Such a way of running things has given company towns a reputation for exploiting employees.
Many employers paid the employees not in cash but rather in coupons that could be redeemed
for provisions at the company store.
In some situations, the employer owned the workers residences as well and reduced
rent from their pay.
With the company having the power to set prices and extend credit, employees could find themselves
mired in debt.
Smeltertown is now no more as nearly a century after it sprang up, it was demolished in 1973
because of an air pollution lawsuit against the company and concerns about lead contamination
and poisoning in the children of the town.
A modern version of the company-town idea can be seen in Silicon Valley.
There are tech company campuses with laundry facilities, free food and Wi-Fi-enabled buses.
Providing such services can intervene the boundary between employees work time and
personal time and removes reasons to leave the campus bubble, which can lead employees
to stay at work and work longer.
Another version of this is start-up societies, which are small sites that try new policies
and forms of governance.
They have the capability to make regulatory changes that can increase technological progress,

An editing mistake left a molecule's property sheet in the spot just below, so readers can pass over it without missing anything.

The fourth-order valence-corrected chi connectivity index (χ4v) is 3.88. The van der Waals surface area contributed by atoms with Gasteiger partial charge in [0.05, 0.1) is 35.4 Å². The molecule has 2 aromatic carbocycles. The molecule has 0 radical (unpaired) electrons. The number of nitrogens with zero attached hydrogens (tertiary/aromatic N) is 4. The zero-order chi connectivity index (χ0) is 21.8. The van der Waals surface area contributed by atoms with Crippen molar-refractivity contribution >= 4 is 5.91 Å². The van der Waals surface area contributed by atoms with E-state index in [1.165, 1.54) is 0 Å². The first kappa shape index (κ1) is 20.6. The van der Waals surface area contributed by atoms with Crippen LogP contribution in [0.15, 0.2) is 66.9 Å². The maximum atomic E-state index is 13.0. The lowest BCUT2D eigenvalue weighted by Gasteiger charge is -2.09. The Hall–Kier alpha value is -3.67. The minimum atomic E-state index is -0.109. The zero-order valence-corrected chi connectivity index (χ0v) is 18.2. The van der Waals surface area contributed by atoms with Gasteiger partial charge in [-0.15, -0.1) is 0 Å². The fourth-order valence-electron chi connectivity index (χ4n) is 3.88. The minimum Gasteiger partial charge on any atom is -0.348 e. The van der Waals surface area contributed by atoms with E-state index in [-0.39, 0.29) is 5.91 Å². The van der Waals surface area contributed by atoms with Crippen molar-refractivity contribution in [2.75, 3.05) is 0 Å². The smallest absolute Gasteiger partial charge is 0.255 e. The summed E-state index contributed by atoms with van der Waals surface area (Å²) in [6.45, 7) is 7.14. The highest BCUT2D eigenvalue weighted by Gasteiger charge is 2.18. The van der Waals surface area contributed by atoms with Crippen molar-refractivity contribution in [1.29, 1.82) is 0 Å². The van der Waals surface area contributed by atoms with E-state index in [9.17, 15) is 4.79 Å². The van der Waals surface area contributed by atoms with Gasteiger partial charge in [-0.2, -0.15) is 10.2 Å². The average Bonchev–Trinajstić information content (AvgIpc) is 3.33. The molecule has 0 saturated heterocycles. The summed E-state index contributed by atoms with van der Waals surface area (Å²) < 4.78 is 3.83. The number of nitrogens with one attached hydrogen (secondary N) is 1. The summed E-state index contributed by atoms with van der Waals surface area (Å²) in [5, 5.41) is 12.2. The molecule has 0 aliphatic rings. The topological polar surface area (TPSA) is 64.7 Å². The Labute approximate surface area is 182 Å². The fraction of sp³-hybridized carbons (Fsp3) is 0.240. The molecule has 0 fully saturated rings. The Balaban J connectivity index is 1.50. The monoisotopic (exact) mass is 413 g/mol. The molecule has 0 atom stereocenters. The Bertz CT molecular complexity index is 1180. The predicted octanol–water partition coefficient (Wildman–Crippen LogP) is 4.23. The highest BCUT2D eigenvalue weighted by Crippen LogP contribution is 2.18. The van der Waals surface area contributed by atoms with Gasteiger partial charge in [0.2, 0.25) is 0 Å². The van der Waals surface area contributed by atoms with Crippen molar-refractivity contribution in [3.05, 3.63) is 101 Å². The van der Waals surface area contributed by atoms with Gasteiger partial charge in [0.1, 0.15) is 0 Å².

but none have gone beyond the planning phase in the U.S.
Nevada Governor Steve Sisolaks suggested plan would allow a firm owning at least 50,000
acres of undeveloped and uninhabited land to build its own government with the same
kind of administrative power as a county government.
That means that the company-created zone could ask for and collect taxes, create a school
district and court system and provide services, as per the Las Vegas Review-Journal.
The state already has one interested party which is the Blockchains LLC, which owns 67,000
acres in Storey County near Reno and has announced it would be interested in setting up a community
that would rely a lot on blockchain technology.
The so-called smart city will have a research and development center concentrated on housing,
transportation and energy technologies that could help dwellers and others.
Blockchains Chief Executive Jeffrey Berns and Sisolak have conveyed that the project
would not be a company town.
In his op-ed, Berns stated that the innovation zone would be operated by an elected board
of citizens who would answer to the state just as Nevada cities and counties already
But a draft of the proposal received by the Review-Journal states that at least initially,
the company interested in building the innovation zone would get to choose the candidates for
at least two of the initial three members of the zones board.
Musks schemes for the city of Starbase are unclear.
SpaceX did not acknowledge a request for comment, and Musk himself has given a few clues about
the starbase on Twitter.
He said that he expects Starbase to grow by several thousand people in the next
year or two, and that he intends to donate $20 million to Cameron County schools and
$10 million to the nearby city of Brownsville for downtown revitalization.